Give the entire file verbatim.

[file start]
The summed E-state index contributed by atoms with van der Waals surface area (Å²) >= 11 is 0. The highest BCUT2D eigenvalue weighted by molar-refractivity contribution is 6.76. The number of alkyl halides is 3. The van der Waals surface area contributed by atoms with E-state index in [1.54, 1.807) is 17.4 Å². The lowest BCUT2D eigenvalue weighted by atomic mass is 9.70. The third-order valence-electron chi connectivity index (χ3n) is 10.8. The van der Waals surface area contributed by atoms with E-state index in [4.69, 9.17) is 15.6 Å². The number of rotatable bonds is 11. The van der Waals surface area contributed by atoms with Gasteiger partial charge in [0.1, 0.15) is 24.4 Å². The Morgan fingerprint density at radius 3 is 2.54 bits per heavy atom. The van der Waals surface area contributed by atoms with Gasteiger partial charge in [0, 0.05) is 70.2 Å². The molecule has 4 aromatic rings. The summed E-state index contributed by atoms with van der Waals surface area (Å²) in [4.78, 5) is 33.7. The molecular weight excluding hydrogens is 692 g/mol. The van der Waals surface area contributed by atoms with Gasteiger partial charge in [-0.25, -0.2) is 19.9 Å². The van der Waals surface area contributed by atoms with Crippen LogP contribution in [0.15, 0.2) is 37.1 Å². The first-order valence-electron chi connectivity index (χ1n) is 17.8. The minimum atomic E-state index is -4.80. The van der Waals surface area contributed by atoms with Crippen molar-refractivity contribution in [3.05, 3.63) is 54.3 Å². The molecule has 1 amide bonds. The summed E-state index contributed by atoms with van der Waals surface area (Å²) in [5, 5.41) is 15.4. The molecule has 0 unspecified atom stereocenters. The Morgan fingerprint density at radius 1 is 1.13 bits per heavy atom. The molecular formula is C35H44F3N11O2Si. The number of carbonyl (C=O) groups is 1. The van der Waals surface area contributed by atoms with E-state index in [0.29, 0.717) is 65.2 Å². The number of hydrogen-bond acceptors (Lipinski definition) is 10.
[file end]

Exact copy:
The summed E-state index contributed by atoms with van der Waals surface area (Å²) >= 11 is 0. The highest BCUT2D eigenvalue weighted by molar-refractivity contribution is 6.76. The number of alkyl halides is 3. The van der Waals surface area contributed by atoms with E-state index in [1.54, 1.807) is 17.4 Å². The lowest BCUT2D eigenvalue weighted by atomic mass is 9.70. The third-order valence-electron chi connectivity index (χ3n) is 10.8. The van der Waals surface area contributed by atoms with E-state index in [4.69, 9.17) is 15.6 Å². The number of rotatable bonds is 11. The van der Waals surface area contributed by atoms with Gasteiger partial charge in [0.1, 0.15) is 24.4 Å². The Morgan fingerprint density at radius 3 is 2.54 bits per heavy atom. The van der Waals surface area contributed by atoms with Gasteiger partial charge in [0, 0.05) is 70.2 Å². The molecule has 4 aromatic rings. The summed E-state index contributed by atoms with van der Waals surface area (Å²) in [4.78, 5) is 33.7. The molecular weight excluding hydrogens is 692 g/mol. The van der Waals surface area contributed by atoms with Gasteiger partial charge in [-0.25, -0.2) is 19.9 Å². The van der Waals surface area contributed by atoms with Crippen LogP contribution in [0.15, 0.2) is 37.1 Å². The first-order valence-electron chi connectivity index (χ1n) is 17.8. The minimum atomic E-state index is -4.80. The van der Waals surface area contributed by atoms with Crippen molar-refractivity contribution in [3.05, 3.63) is 54.3 Å². The molecule has 1 amide bonds. The summed E-state index contributed by atoms with van der Waals surface area (Å²) in [5, 5.41) is 15.4. The molecule has 0 unspecified atom stereocenters. The Morgan fingerprint density at radius 1 is 1.13 bits per heavy atom. The molecular formula is C35H44F3N11O2Si. The number of carbonyl (C=O) groups is 1. The van der Waals surface area contributed by atoms with E-state index in [0.29, 0.717) is 65.2 Å². The number of hydrogen-bond acceptors (Lipinski definition) is 10.